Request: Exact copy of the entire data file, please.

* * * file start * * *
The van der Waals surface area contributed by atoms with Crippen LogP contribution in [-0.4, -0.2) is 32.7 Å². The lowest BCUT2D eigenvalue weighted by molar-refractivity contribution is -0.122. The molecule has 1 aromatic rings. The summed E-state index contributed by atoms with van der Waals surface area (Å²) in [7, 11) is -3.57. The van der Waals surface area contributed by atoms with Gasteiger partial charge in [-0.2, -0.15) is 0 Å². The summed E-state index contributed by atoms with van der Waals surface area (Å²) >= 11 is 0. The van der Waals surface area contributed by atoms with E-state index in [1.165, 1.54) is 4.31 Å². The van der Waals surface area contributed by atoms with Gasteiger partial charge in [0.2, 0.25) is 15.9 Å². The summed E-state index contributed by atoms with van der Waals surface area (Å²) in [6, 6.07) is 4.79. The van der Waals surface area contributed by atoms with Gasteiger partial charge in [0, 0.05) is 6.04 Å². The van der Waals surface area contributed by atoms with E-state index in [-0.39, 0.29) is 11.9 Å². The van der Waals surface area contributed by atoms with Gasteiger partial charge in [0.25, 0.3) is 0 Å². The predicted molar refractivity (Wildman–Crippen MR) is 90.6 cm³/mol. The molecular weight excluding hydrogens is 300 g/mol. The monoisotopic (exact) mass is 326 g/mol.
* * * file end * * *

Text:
The van der Waals surface area contributed by atoms with Crippen LogP contribution in [-0.4, -0.2) is 32.7 Å². The lowest BCUT2D eigenvalue weighted by molar-refractivity contribution is -0.122. The molecule has 1 aromatic rings. The summed E-state index contributed by atoms with van der Waals surface area (Å²) in [7, 11) is -3.57. The van der Waals surface area contributed by atoms with Gasteiger partial charge in [-0.2, -0.15) is 0 Å². The summed E-state index contributed by atoms with van der Waals surface area (Å²) >= 11 is 0. The van der Waals surface area contributed by atoms with E-state index in [1.165, 1.54) is 4.31 Å². The van der Waals surface area contributed by atoms with Gasteiger partial charge in [0.2, 0.25) is 15.9 Å². The summed E-state index contributed by atoms with van der Waals surface area (Å²) in [6, 6.07) is 4.79. The van der Waals surface area contributed by atoms with Gasteiger partial charge in [0, 0.05) is 6.04 Å². The van der Waals surface area contributed by atoms with E-state index in [-0.39, 0.29) is 11.9 Å². The van der Waals surface area contributed by atoms with Gasteiger partial charge in [0.25, 0.3) is 0 Å². The predicted molar refractivity (Wildman–Crippen MR) is 90.6 cm³/mol. The molecular weight excluding hydrogens is 300 g/mol. The monoisotopic (exact) mass is 326 g/mol.